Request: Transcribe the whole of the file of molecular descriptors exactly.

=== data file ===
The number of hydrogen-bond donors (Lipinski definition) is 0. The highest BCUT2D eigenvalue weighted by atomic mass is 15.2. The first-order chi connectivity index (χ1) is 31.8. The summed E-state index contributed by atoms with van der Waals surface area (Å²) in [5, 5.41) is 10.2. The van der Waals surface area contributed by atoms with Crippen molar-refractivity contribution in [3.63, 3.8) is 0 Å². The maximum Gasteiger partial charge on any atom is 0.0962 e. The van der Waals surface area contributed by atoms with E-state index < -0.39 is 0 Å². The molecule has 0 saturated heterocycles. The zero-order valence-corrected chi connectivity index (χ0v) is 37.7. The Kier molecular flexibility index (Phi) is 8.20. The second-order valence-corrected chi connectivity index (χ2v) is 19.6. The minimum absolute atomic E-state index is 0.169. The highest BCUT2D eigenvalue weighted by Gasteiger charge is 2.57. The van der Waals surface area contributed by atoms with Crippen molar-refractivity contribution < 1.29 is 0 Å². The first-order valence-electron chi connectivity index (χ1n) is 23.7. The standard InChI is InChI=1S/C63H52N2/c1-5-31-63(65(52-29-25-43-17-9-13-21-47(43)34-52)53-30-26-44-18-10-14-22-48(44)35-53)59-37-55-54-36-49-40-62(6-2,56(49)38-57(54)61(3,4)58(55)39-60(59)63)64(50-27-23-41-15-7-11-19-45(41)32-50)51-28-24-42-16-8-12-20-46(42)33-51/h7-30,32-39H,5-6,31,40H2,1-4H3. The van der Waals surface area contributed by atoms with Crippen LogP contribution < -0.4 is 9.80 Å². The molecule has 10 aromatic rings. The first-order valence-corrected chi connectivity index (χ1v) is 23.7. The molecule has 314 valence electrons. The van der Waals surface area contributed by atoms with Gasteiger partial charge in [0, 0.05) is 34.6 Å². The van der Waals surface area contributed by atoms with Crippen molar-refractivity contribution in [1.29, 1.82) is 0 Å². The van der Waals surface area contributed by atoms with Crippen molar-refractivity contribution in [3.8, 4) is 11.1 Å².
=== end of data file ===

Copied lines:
The number of hydrogen-bond donors (Lipinski definition) is 0. The highest BCUT2D eigenvalue weighted by atomic mass is 15.2. The first-order chi connectivity index (χ1) is 31.8. The summed E-state index contributed by atoms with van der Waals surface area (Å²) in [5, 5.41) is 10.2. The van der Waals surface area contributed by atoms with Crippen molar-refractivity contribution in [3.63, 3.8) is 0 Å². The maximum Gasteiger partial charge on any atom is 0.0962 e. The van der Waals surface area contributed by atoms with E-state index < -0.39 is 0 Å². The molecule has 0 saturated heterocycles. The zero-order valence-corrected chi connectivity index (χ0v) is 37.7. The Kier molecular flexibility index (Phi) is 8.20. The second-order valence-corrected chi connectivity index (χ2v) is 19.6. The minimum absolute atomic E-state index is 0.169. The highest BCUT2D eigenvalue weighted by Gasteiger charge is 2.57. The van der Waals surface area contributed by atoms with Crippen molar-refractivity contribution < 1.29 is 0 Å². The first-order valence-electron chi connectivity index (χ1n) is 23.7. The standard InChI is InChI=1S/C63H52N2/c1-5-31-63(65(52-29-25-43-17-9-13-21-47(43)34-52)53-30-26-44-18-10-14-22-48(44)35-53)59-37-55-54-36-49-40-62(6-2,56(49)38-57(54)61(3,4)58(55)39-60(59)63)64(50-27-23-41-15-7-11-19-45(41)32-50)51-28-24-42-16-8-12-20-46(42)33-51/h7-30,32-39H,5-6,31,40H2,1-4H3. The van der Waals surface area contributed by atoms with Crippen LogP contribution < -0.4 is 9.80 Å². The molecule has 10 aromatic rings. The first-order valence-corrected chi connectivity index (χ1v) is 23.7. The molecule has 314 valence electrons. The van der Waals surface area contributed by atoms with Gasteiger partial charge in [0, 0.05) is 34.6 Å². The van der Waals surface area contributed by atoms with Crippen molar-refractivity contribution in [1.29, 1.82) is 0 Å². The van der Waals surface area contributed by atoms with Crippen molar-refractivity contribution in [3.8, 4) is 11.1 Å².